<style type="text/css"> table.t1 { margin: 1em auto; border-collapse: collapse; font-family: Arial, Helvetica, sans-serif; } .t1 th, .t1 td { padding: 4px 8px; } .t1 thead th { background: #4f81bd; text-transform: lowercase; text-align: left; font-size: 15px; color: #fff; } .t1 tr { border-right: 1px solid #95b3d7; } .t1 tbody tr { border-bottom: 1px solid #95b3d7; } .t1 tbody tr:nth-child(odd) { background: #dbe5f0; } .t1 tbody th, .t1 tbody tr:nth-child(even) td { border-right: 1px solid #95b3d7; } .t1 tfoot th { background: #4f81bd; text-align: left; font-weight: normal; font-size: 10px; color: #fff; } .t1 tr *:nth-child(3), .t1 tr *:nth-child(4) { text-align: right; } </style>

One important step is to set the border-collapse property of the TABLE to collapse. This allows us to apply borders to rows and cells without them doubling up or otherwise looking strange.

The end result

By now you'll be curious how this actually looks in the web browser. With all the formatting applied we end up with the following:

Most Downloaded Movies on BitTorrent, 2011
RankMovieDownloadsGrosses
torrentfreak.com
1Fast Five9,260,000$626,137,675
2The Hangover II8,840,000$581,464,305
3Thor8,330,000$449,326,618
4Source Code7,910,000$123,278,618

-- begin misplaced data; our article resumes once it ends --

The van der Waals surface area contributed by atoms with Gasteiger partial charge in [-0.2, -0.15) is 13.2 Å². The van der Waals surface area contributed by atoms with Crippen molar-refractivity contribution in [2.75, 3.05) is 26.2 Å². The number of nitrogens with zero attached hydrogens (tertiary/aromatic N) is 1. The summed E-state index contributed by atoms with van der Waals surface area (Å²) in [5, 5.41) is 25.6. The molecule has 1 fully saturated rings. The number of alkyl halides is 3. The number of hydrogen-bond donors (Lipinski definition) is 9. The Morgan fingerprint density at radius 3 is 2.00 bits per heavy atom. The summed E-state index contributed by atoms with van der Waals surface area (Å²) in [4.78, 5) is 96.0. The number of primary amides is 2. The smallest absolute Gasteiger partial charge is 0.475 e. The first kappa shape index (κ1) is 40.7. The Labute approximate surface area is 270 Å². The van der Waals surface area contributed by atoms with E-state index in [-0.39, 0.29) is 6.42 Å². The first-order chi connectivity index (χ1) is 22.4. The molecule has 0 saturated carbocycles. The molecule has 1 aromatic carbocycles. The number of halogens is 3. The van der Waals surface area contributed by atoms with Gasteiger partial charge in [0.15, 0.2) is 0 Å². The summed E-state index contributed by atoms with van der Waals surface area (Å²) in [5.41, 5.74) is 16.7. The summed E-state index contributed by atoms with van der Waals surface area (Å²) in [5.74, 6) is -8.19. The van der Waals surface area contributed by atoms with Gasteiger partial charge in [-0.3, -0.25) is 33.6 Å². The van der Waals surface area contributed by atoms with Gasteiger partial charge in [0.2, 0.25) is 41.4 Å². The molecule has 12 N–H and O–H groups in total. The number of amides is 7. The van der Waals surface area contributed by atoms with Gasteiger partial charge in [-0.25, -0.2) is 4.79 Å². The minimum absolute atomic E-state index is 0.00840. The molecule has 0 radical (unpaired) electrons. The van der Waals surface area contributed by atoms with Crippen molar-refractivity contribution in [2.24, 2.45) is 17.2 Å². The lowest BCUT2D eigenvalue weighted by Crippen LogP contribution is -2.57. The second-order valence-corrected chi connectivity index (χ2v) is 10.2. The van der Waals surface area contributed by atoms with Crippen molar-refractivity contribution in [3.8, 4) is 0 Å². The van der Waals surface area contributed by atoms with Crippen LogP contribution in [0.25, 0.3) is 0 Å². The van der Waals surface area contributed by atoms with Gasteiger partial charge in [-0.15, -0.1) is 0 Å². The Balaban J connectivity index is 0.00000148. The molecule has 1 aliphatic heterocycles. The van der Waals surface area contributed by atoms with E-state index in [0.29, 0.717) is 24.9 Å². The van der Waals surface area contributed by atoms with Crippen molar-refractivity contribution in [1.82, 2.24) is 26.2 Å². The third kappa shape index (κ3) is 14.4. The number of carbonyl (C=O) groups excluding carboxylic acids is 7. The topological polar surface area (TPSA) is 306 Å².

5I Am Number Four7,670,000$144,500,437
6Sucker Punch7,200,000$89,792,502
7127 Hours6,910,000$60,738,797
8Rango6,480,000$245,155,348
9The King’s Speech6,250,000$414,211,549
10Harry Potter and the Deathly Hallows Part 26,030,000 $1,328,111,219

class=t1 | class=t2

Note that you can now apply this class to any properly marked up data table and the same formatting will be applied. The only data-specific formatting we've used is to right-align columns 3 and 4 and that can be easily removed. Otherwise it doesn't matter how many rows or columns are present.

As a demonstration of this the links below the table (1,2) let you toggle between two different formats. All we are doing is using JavaScript to change the class of the TABLE from .t1 to .t2 and let the CSS rules do the rest.

The rules for the second, orange, formatting are as follows:

<style type="text/css"> table.t2 { width: 100%; border-collapse: collapse; font-family: Georgia; } .t2 caption { padding-bottom: 0.5em; font-weight: bold; font-size: 16px; } .t2 th, .t2 td { padding: 4px 8px; border: 2px solid #fff; background: #fbd7b4; } .t2 thead th { padding: 2px 8px; background: #f69546; text-align: left; font-weight: normal; font-size: 13px; color: #fff; } .t2 tbody tr:nth-child(odd) *:nth-child(even), .t2 tbody tr:nth-child(even) *:nth-child(odd) { background: #f3eddd; } .t2 tfoot th { padding: 2px 8px; background: #f69546; text-align: left; font-weight: normal; font-size: 10px; color: #fff; } .t2 tr *:nth-child(3), .t2 tr *:nth-child(4) { text-align: right; } </style>

For anyone using a very old browser, here are some screenshots:

   

Again, the TABLE markup is identical in each case, only the CSS changes.

References